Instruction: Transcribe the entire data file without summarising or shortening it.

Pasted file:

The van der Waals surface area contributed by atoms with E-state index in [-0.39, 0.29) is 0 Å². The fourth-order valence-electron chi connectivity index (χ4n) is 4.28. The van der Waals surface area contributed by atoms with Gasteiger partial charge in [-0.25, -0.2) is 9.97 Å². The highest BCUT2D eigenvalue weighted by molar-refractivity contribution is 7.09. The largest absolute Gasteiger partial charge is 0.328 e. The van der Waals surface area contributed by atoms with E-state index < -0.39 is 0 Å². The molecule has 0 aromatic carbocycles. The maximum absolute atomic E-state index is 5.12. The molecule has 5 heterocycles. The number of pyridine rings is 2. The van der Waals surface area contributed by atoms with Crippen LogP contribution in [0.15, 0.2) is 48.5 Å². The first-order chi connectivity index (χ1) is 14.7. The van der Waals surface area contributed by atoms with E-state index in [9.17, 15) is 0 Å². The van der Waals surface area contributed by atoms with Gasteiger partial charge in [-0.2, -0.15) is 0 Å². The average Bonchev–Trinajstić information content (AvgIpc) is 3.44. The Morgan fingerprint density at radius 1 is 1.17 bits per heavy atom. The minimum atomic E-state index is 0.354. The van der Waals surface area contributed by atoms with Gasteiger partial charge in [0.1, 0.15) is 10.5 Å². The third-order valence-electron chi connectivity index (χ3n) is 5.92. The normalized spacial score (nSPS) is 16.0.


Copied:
The van der Waals surface area contributed by atoms with E-state index in [-0.39, 0.29) is 0 Å². The fourth-order valence-electron chi connectivity index (χ4n) is 4.28. The van der Waals surface area contributed by atoms with Gasteiger partial charge in [-0.25, -0.2) is 9.97 Å². The highest BCUT2D eigenvalue weighted by molar-refractivity contribution is 7.09. The largest absolute Gasteiger partial charge is 0.328 e. The van der Waals surface area contributed by atoms with E-state index < -0.39 is 0 Å². The molecule has 0 aromatic carbocycles. The maximum absolute atomic E-state index is 5.12. The molecule has 5 heterocycles. The number of pyridine rings is 2. The van der Waals surface area contributed by atoms with Crippen LogP contribution in [0.15, 0.2) is 48.5 Å². The first-order chi connectivity index (χ1) is 14.7. The van der Waals surface area contributed by atoms with E-state index in [9.17, 15) is 0 Å². The van der Waals surface area contributed by atoms with Gasteiger partial charge in [-0.2, -0.15) is 0 Å². The average Bonchev–Trinajstić information content (AvgIpc) is 3.44. The Morgan fingerprint density at radius 1 is 1.17 bits per heavy atom. The minimum atomic E-state index is 0.354. The van der Waals surface area contributed by atoms with Gasteiger partial charge in [0.1, 0.15) is 10.5 Å². The third-order valence-electron chi connectivity index (χ3n) is 5.92. The normalized spacial score (nSPS) is 16.0.